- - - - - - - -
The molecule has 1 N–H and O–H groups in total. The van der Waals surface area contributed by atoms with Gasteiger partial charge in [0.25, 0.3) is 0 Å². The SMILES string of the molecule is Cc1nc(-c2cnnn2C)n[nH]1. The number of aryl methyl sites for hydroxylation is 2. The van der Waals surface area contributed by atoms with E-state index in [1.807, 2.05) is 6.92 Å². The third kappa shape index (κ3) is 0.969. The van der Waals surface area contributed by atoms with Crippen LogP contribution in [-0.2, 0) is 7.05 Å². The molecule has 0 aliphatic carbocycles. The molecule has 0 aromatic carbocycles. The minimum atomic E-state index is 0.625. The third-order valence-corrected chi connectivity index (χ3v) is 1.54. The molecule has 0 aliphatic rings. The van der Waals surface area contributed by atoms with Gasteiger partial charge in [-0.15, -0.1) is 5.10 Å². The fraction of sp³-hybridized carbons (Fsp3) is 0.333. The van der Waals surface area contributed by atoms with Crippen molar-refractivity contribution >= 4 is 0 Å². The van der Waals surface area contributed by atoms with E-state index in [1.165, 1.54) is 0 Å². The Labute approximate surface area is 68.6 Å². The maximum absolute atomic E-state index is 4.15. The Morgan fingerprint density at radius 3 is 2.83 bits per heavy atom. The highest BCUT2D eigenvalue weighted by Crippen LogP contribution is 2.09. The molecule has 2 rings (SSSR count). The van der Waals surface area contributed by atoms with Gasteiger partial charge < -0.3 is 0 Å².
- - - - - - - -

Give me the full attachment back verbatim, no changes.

The molecule has 1 N–H and O–H groups in total. The van der Waals surface area contributed by atoms with Gasteiger partial charge in [0.25, 0.3) is 0 Å². The SMILES string of the molecule is Cc1nc(-c2cnnn2C)n[nH]1. The number of aryl methyl sites for hydroxylation is 2. The van der Waals surface area contributed by atoms with E-state index in [1.807, 2.05) is 6.92 Å². The third kappa shape index (κ3) is 0.969. The van der Waals surface area contributed by atoms with Crippen LogP contribution in [-0.2, 0) is 7.05 Å². The molecule has 0 aliphatic carbocycles. The molecule has 0 aromatic carbocycles. The minimum atomic E-state index is 0.625. The third-order valence-corrected chi connectivity index (χ3v) is 1.54. The molecule has 0 aliphatic rings. The van der Waals surface area contributed by atoms with Gasteiger partial charge in [-0.15, -0.1) is 5.10 Å². The fraction of sp³-hybridized carbons (Fsp3) is 0.333. The van der Waals surface area contributed by atoms with Crippen molar-refractivity contribution >= 4 is 0 Å². The van der Waals surface area contributed by atoms with E-state index in [1.165, 1.54) is 0 Å². The Labute approximate surface area is 68.6 Å². The maximum absolute atomic E-state index is 4.15. The Morgan fingerprint density at radius 3 is 2.83 bits per heavy atom. The highest BCUT2D eigenvalue weighted by Crippen LogP contribution is 2.09. The molecule has 2 rings (SSSR count). The van der Waals surface area contributed by atoms with Gasteiger partial charge < -0.3 is 0 Å².